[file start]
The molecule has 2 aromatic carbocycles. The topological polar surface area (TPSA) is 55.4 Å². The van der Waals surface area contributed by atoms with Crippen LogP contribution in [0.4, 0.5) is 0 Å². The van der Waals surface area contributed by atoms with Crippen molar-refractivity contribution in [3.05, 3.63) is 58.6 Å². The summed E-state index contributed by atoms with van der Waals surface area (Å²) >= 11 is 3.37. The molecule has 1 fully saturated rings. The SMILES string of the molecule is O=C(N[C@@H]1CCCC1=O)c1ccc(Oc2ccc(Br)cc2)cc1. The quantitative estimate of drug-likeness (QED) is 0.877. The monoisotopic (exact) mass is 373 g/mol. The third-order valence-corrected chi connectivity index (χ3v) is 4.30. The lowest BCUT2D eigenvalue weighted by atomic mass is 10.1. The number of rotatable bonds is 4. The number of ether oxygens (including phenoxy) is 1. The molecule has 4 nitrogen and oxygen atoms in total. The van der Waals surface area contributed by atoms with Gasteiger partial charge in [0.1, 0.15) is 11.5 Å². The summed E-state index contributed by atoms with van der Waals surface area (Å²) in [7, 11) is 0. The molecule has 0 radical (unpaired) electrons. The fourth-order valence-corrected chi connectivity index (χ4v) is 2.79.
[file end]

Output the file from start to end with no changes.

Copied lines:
The molecule has 2 aromatic carbocycles. The topological polar surface area (TPSA) is 55.4 Å². The van der Waals surface area contributed by atoms with Crippen LogP contribution in [0.4, 0.5) is 0 Å². The van der Waals surface area contributed by atoms with Crippen molar-refractivity contribution in [3.05, 3.63) is 58.6 Å². The summed E-state index contributed by atoms with van der Waals surface area (Å²) >= 11 is 3.37. The molecule has 1 fully saturated rings. The SMILES string of the molecule is O=C(N[C@@H]1CCCC1=O)c1ccc(Oc2ccc(Br)cc2)cc1. The quantitative estimate of drug-likeness (QED) is 0.877. The monoisotopic (exact) mass is 373 g/mol. The third-order valence-corrected chi connectivity index (χ3v) is 4.30. The lowest BCUT2D eigenvalue weighted by atomic mass is 10.1. The number of rotatable bonds is 4. The number of ether oxygens (including phenoxy) is 1. The molecule has 4 nitrogen and oxygen atoms in total. The van der Waals surface area contributed by atoms with Gasteiger partial charge in [0.1, 0.15) is 11.5 Å². The summed E-state index contributed by atoms with van der Waals surface area (Å²) in [7, 11) is 0. The molecule has 0 radical (unpaired) electrons. The fourth-order valence-corrected chi connectivity index (χ4v) is 2.79.